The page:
An American option is an option which the owner can exercise at any time during its lifetime. That means the option’s value cannot drop below the exercise value, i.e. the option value of an American put option satisfies
We use the above condition in the PDE solver (How Can I Price an Option with a PDE Method in Matlab?) to price an American put option with , , , and .
All posts in this series:
- Basics of a PDE solver in Matlab
- Pricing American options with a PDE solver
- Efficient pricing of barrier options
Implementation of the PDE Solver
Introducing the constraint (1) can be done by adding a single line of code within the solver loop:
% solve for V(t_0) for tau=1:time_steps V(:,tau+1) = M\V(:,tau); V = max(K-S',V); end
Analyzing the convergence of the solver, we will increase “refine” from 1 to 9 and then take a close look at the results. The complete solver with iteration of the refine is:
% init S with a structured mesh clear; refine = 9; sigma = 0.4; r = 0.05; K = 100; T = 1; S = [0 60:20:160 200 1000]; Sn = ; for iterRefine=1:refine % refine mesh if iterRefine>1 Sn(1:2:length(S)*2) = S; Sn(2:2:length(S)*2-1) = (S(2:length(S)) -S(1:length(S)-1))/2 + S(1:length(S)-1); S = Sn; end time_steps = round(256 *2^(iterRefine-1) * T); dtau = T/time_steps; V = max(K-S',0); % V(t=T) = payoff at maturity % Abbreviation Sm = S(1:end-2); Si = S(2:end-1); Sp = S(3:end); m_iminus = -(sigma^2*Si.^2*dtau)./((Sp-Sm).*(Si-Sm)) + Si.*r*dtau./(Sp-Sm); m_i = 1 + (sigma^2*Si.^2*dtau).*(1./( (Sp-Sm).*(Sp-Si) ) +1./( (Sp-Sm).*(Si-Sm) ) ) + r*dtau; m_i = [1+r*dtau m_i 1]; % boundary m_iplus =-(sigma^2*Si.^2*dtau)./((Sp-Sm).*(Sp-Si)) - Si.*r*dtau./(Sp-Sm); % Same but more efficient than: M = diag(m_iminus,-1) + diag(m_i) + diag(m_iplus,1); M = spdiags([ [m_iminus 0 0]; m_i; [0 0 m_iplus]]', -1:1, length(m_i), length(m_i)); for tau=1:time_steps V = M\V; V = max(K-S',V); end % save value at S=100 for convergence study V_res(iterRefine,1) = V(S==100); end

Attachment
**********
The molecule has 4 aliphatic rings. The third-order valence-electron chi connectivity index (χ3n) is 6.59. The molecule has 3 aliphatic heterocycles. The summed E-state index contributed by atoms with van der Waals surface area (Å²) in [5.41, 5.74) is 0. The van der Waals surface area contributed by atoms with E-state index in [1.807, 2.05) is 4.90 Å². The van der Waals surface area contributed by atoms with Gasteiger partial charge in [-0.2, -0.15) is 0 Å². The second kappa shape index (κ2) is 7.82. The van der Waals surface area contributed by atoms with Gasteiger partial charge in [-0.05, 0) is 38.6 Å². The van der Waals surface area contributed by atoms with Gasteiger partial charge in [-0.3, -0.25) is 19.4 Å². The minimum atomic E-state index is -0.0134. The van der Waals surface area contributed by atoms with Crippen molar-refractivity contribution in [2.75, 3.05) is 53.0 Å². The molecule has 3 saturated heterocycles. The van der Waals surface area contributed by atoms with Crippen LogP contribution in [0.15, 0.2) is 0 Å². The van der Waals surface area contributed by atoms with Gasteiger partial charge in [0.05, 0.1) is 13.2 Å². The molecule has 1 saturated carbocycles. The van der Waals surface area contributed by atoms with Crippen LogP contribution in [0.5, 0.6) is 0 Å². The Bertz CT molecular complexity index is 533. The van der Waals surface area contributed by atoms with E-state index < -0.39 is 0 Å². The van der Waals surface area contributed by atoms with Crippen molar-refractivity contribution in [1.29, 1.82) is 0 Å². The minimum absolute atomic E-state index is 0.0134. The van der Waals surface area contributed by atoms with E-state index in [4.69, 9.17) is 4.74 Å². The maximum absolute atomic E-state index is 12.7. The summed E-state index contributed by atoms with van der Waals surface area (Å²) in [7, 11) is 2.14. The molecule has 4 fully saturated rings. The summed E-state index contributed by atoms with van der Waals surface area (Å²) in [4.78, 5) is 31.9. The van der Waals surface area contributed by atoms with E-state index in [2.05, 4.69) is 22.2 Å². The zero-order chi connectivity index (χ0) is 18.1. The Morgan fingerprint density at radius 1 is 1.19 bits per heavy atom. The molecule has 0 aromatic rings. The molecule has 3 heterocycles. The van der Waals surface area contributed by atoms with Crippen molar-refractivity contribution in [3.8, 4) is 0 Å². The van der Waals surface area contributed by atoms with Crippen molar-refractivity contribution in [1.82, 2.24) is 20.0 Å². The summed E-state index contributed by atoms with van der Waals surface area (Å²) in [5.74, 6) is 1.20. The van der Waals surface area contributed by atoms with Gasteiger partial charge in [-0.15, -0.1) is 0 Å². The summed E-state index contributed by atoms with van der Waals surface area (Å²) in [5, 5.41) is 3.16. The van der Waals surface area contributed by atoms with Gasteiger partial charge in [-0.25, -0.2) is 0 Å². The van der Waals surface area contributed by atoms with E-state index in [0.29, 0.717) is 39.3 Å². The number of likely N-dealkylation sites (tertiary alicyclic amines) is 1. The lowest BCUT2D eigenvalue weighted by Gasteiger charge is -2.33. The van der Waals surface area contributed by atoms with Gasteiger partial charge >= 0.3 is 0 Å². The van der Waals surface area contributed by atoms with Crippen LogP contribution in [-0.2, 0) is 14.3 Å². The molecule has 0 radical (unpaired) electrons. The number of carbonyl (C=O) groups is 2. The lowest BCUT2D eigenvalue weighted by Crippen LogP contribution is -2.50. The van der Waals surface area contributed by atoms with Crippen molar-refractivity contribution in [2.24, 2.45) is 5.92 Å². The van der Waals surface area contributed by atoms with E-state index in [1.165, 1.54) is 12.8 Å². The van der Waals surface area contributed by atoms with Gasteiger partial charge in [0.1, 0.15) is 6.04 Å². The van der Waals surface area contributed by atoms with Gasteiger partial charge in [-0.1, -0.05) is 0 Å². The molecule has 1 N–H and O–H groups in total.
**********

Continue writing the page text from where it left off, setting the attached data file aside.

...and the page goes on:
On my laptop, this code runs about 30 sec. Then, the option prices for for the different refine values are in V_res. An increase of the refinement doubles the nodes in the mesh for S and doubles the number of time steps. So, what happens to the error?
refine V_res Difference Factor 1 13.1160 - - 2 13.5188 0.4028 - 3 13.6265 0.1077 3.7399 4 13.6555 0.0290 3.7185 5 13.6637 0.0083 3.5074 6 13.6663 0.0026 3.2000 7 13.6671 0.0008 3.0796 8 13.6674 0.0003 2.9366 9 13.6675 0.0001 2.6696
In the above table, we see that increasing the “refine” by one (doubling the nodes in S mesh and doubling the time steps) reduces the error to about 1/3.
Possible further improvements
Instead of the implicit Euler time-stepping, one can increase the convergence combining implicit and explicit Euler to Crank-Nickolson. Then, using Crank-Nickolson and apply the constraint (1) in an implicit way, the increasing “refine” by one reduces the error to 1/4. That means, highly accurate results are obtained in less time (see e.g. Peter Forsyth: Quadratic convergence of a penalty method for valuing American options).
It is easy to impose the early exercise constraint in a PDE solver. The presented implementation only requires a single extra line of code compared to the European Option PDE solver.
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